Food delivery services for offices up

by Shinichi Tokuda

Kyodo

With workloads at offices growing as a result of job cuts amid the weak economy, food service companies are seeking to capitalize on an increasing need among workers to use time and money efficiently.

Yasuhiro Yamamoto, a 46-year-old who runs a management consulting business, is often too busy with clients to spare time for lunch, so he uses the hamburger delivery service of McDonald’s Japan once a week to eat at his office in Shibuya Ward, Tokyo.

The Mac Delivery service receives orders from customers by phone or online and delivers them in insulated bags.

The service is “convenient and inexpensive” and most orders are delivered on time, Yamamoto says.

McDonald’s Japan began the delivery service in December 2010. By the end of last year it was available at some 20 outlets in the Tokyo metropolitan area. Orders are accepted until 10 p.m. Because the minimum amount is ¥1,500, plus a ¥300 delivery fee, most of the orders are placed by small groups of people, not individuals.

Though many deliveries are made to households, orders from offices are increasing, according to officials of McDonald’s Co. (Japan) Ltd.

The service has “stimulated new demand, as offices are more concerned about using time efficiently,” one of them said. McDonald’s Japan plans to introduce the service at 250 restaurants in 2013 and eventually increase the number to 1,500 in a nationwide network.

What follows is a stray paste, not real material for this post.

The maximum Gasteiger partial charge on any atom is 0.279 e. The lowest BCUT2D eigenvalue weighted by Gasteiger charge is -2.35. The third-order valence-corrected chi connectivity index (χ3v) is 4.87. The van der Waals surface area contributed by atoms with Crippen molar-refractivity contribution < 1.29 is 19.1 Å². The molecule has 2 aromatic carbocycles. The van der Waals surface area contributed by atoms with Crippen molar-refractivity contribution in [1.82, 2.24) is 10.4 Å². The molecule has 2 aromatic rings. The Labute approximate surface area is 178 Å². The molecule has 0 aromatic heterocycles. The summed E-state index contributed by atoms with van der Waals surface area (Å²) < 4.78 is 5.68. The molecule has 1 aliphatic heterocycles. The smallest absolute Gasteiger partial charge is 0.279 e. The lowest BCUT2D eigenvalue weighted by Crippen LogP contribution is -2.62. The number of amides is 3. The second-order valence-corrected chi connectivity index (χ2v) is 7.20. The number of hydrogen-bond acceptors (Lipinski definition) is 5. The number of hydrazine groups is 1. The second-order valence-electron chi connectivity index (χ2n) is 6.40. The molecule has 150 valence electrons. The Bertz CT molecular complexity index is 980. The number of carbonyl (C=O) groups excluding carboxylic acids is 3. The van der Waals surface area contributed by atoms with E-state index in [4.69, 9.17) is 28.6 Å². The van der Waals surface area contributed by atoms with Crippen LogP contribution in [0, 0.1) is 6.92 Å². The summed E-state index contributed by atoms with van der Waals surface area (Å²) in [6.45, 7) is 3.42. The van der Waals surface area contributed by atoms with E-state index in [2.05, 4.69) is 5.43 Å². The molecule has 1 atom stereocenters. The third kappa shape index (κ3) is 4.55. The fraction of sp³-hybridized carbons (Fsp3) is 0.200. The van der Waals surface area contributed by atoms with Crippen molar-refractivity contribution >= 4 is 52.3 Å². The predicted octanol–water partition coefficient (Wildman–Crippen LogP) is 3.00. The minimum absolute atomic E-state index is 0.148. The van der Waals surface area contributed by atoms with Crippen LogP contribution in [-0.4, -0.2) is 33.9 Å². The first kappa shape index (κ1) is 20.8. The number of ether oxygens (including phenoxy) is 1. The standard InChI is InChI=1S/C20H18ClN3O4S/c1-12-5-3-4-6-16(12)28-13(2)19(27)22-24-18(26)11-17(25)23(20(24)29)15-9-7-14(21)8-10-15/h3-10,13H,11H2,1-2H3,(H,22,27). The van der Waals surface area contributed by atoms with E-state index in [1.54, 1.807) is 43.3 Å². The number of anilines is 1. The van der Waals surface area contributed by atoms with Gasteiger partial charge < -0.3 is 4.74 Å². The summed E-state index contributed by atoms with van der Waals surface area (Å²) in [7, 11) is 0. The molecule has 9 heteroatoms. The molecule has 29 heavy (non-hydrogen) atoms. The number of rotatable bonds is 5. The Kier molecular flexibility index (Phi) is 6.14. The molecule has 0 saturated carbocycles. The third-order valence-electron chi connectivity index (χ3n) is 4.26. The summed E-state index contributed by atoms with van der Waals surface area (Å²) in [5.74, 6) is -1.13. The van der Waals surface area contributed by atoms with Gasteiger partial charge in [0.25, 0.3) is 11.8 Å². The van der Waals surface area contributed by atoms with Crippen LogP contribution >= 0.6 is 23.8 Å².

Other fast-food restaurant chains are also launching delivery services amid the shrinking domestic restaurant market.

Nestle Japan Ltd. began a campaign last fall to place Nescafe Barista machines offering five types of instant coffee, including espresso, at offices in exchange for replies to its questionnaires. A cup of black coffee costs only ¥14.

Yoshiko Haraguchi, a 45-year-old clerical worker at an insurance agent in Chiyoda Ward, Tokyo, says she gets a few cups of coffee from the machine each day at lunchtime and during breaks with colleagues.

Her company pays for costs related to the machine. “Thank God, we don’t have to pay at all,” Haraguchi adds.

While Nestle Japan has sold more than 1 million of the machines to households, the campaign is aimed at further stimulating demand for coffee.

“Offices are expected to consume 10 times more coffee than households per machine,” says Masayasu Tsuda of the beverage business section at Nestle Japan.

The company plans to sell 100,000 units to offices in 2013. “As the market for instant coffee has been flat over the past few years, we would like to help it grow” with the machine, Tsuda says.